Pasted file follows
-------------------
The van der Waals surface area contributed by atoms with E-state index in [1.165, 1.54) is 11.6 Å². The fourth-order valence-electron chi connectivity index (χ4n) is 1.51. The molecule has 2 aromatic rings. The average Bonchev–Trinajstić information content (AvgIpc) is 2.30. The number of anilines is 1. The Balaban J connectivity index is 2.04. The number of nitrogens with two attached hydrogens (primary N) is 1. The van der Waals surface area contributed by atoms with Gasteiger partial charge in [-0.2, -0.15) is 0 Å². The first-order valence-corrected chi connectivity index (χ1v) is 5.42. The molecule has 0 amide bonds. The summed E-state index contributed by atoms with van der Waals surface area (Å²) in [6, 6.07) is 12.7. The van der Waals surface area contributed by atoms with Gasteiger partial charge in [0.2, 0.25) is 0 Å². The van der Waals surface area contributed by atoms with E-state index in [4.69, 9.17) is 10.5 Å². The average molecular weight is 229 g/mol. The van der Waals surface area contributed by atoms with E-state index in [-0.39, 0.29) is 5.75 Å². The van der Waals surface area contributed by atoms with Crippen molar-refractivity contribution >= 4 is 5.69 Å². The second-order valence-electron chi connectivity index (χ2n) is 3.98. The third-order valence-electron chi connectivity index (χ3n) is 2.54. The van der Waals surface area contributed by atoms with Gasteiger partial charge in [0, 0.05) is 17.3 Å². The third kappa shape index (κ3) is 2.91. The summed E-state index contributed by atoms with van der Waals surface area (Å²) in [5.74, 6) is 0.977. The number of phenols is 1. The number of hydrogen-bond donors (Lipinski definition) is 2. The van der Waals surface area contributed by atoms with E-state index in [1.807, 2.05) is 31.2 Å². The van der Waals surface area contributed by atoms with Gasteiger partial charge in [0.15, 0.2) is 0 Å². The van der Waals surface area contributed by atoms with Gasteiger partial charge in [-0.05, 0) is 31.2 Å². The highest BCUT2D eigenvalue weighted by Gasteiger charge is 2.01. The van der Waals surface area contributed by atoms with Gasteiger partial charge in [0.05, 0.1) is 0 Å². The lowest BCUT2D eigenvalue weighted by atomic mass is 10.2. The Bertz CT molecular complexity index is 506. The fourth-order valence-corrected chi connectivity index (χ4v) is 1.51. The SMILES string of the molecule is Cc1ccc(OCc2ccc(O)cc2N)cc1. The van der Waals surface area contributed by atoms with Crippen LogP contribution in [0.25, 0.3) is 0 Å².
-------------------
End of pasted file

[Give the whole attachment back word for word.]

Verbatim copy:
The van der Waals surface area contributed by atoms with E-state index in [1.165, 1.54) is 11.6 Å². The fourth-order valence-electron chi connectivity index (χ4n) is 1.51. The molecule has 2 aromatic rings. The average Bonchev–Trinajstić information content (AvgIpc) is 2.30. The number of anilines is 1. The Balaban J connectivity index is 2.04. The number of nitrogens with two attached hydrogens (primary N) is 1. The van der Waals surface area contributed by atoms with Gasteiger partial charge in [-0.2, -0.15) is 0 Å². The first-order valence-corrected chi connectivity index (χ1v) is 5.42. The molecule has 0 amide bonds. The summed E-state index contributed by atoms with van der Waals surface area (Å²) in [6, 6.07) is 12.7. The van der Waals surface area contributed by atoms with Gasteiger partial charge in [0.2, 0.25) is 0 Å². The van der Waals surface area contributed by atoms with E-state index in [4.69, 9.17) is 10.5 Å². The average molecular weight is 229 g/mol. The van der Waals surface area contributed by atoms with E-state index in [-0.39, 0.29) is 5.75 Å². The van der Waals surface area contributed by atoms with Crippen molar-refractivity contribution >= 4 is 5.69 Å². The second-order valence-electron chi connectivity index (χ2n) is 3.98. The third-order valence-electron chi connectivity index (χ3n) is 2.54. The van der Waals surface area contributed by atoms with Gasteiger partial charge in [0, 0.05) is 17.3 Å². The third kappa shape index (κ3) is 2.91. The summed E-state index contributed by atoms with van der Waals surface area (Å²) in [5.74, 6) is 0.977. The number of phenols is 1. The number of hydrogen-bond donors (Lipinski definition) is 2. The van der Waals surface area contributed by atoms with E-state index in [1.807, 2.05) is 31.2 Å². The van der Waals surface area contributed by atoms with Gasteiger partial charge in [0.15, 0.2) is 0 Å². The van der Waals surface area contributed by atoms with Gasteiger partial charge in [-0.05, 0) is 31.2 Å². The highest BCUT2D eigenvalue weighted by Gasteiger charge is 2.01. The van der Waals surface area contributed by atoms with Gasteiger partial charge in [0.05, 0.1) is 0 Å². The lowest BCUT2D eigenvalue weighted by atomic mass is 10.2. The Bertz CT molecular complexity index is 506. The fourth-order valence-corrected chi connectivity index (χ4v) is 1.51. The SMILES string of the molecule is Cc1ccc(OCc2ccc(O)cc2N)cc1. The van der Waals surface area contributed by atoms with Crippen LogP contribution in [0.25, 0.3) is 0 Å².